Despite its title, Iggy And The Stooges’ fifth studio album shows the band is still very much alive and kicking. Ready To Die does not have the ‘wow’ factor of the comeback which Iggy Pop’s erstwhile collaborator and friend David Bowie recently made with The Next Day. But it is much stronger than their previous disappointing album The Weirdness (2007), and at times even recalls their creative heyday in the late ’60s and early ’70s.
These sexagenarian garage rockers’ attempt to turn back the clock may ultimately be doomed to failure, but for the 35 minutes this album lasts they give it a damn good go. Ready To Die is a lean and mean animal, straining its leash to the limit under some impressively tight musicianship. Ron Asheton having died in 2009, James Williamson resumes recording duties as lead guitarist with The Stooges for first time since their seminal proto-punk album Raw Power 40 years ago, once more co-writing the songs with Pop, but producing this time too with stripped-down grittiness.
With his usual provocative flamboyance, Iggy is depicted on the album cover at the centre of a gun target, strutting while wearing a suicide bomber’s belt over his bare chest – and there are certainly plenty of explosive moments in the music. The opening track and first single Burn is nothing short of incendiary, with snarling vocals and screaming guitars – you can virtually feel the flames consuming the band as Iggy utters gnomically, “I’m on fire, with a reptile”.
Sex & Money is a down and dirty ditty, backed by rasping sax and punctuated by yelps of pleasure, as Iggy revels in hedonistic excess: “I wanna have fun all the time.” In contrast Job, packed with heavy, raunchy guitar riffs, sees Iggy yelling in his angriest mode: “I’ve got a job but it don’t mean shit / …and I’m sick of it.” The mood gets positively violent in Gun – “If I had a fucking gun / I could shoot at everyone” – as Williamson wields his guitar like a weapon.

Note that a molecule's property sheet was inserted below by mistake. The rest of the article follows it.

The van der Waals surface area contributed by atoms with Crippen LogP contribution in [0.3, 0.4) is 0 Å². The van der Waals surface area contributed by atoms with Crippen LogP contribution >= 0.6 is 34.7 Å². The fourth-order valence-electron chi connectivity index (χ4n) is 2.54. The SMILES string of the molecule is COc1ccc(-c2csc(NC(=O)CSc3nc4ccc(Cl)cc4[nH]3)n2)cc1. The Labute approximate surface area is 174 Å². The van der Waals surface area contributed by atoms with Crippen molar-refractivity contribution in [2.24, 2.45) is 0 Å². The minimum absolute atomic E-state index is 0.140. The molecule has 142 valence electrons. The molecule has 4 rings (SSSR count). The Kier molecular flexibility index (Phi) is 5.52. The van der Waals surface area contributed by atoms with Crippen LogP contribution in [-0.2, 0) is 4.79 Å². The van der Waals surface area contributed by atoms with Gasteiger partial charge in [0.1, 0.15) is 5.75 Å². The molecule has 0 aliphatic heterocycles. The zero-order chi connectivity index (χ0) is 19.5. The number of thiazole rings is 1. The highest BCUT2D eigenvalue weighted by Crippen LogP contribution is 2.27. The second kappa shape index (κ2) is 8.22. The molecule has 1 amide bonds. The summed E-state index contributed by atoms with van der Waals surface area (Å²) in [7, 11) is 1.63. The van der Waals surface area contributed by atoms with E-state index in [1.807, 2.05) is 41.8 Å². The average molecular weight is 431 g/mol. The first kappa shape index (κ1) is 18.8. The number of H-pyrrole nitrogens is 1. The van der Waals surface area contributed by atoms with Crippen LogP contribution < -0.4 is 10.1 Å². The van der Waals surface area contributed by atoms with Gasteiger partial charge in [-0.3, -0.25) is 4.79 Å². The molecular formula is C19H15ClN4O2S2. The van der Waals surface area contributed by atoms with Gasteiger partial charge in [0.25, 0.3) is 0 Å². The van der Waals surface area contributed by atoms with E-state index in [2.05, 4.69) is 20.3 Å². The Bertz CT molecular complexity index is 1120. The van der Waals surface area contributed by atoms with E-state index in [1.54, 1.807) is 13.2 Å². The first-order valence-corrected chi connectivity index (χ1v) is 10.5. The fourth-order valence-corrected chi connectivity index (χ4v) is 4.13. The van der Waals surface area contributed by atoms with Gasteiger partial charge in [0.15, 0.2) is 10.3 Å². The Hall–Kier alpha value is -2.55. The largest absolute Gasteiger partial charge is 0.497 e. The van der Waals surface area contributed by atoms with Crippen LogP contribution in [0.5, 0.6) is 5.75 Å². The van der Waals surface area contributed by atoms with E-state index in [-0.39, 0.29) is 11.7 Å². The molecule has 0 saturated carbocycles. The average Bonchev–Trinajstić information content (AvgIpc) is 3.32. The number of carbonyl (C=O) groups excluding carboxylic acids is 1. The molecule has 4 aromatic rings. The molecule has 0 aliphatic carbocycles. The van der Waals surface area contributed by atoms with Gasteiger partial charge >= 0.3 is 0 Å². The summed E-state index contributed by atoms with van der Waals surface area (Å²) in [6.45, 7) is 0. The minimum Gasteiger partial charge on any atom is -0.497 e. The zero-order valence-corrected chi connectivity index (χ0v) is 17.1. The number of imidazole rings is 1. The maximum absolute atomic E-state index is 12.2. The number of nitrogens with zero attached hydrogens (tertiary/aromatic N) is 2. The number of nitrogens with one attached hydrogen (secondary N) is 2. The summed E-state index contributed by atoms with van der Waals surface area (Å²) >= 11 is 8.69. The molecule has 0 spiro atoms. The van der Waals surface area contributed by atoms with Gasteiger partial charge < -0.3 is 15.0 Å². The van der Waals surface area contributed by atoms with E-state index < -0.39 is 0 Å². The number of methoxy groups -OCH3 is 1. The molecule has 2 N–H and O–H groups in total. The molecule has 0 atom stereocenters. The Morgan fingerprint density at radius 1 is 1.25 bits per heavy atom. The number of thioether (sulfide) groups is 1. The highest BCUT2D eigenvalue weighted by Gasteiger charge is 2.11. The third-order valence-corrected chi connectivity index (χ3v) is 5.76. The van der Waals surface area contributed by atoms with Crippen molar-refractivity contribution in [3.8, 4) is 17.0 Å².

Unfriendly World marks a complete change of tone, with Iggy crooning huskily almost like Leonard Cohen and Williamson playing delicate slide guitar, in a mellowish ballad. But the mood darkens again in the kick-ass title track, with a blistering guitar solo leading to a drop-dead ending. DD’s is a subverted Motown number, with a chirpy beat and staccato sax riffs, in a comic expression of lustful breast-fixation: “It doesn’t matter if you’re real or fake.”
Dirty Deal sounds like it’s going through the motions at the midpoint between rock’n’roll and punk in a cautionary tale of sleazy deception. A strange mixture, Beat That Guy is a mid-tempo song about male rivalry that lurches suddenly into a string-accompanied passage with female backing vocals. Closing track The Departed, however, is a moving, elegiac tribute to Ron Asheton, with its backward nod to the famous I Wanna Be Your Dog riff, weeping slide guitar and Iggy sombrely intoning: “Where is the life we started?”
On the evidence of Ready To Die, the rest of The Stooges are not only surviving but thriving, still making music that sounds urgent and demands attention. If you are lucky enough to have a ticket to see them perform at the Meltdown Festival at the Southbank Centre in June, the new material should not seem at all out of place amidst the classic stuff from the past.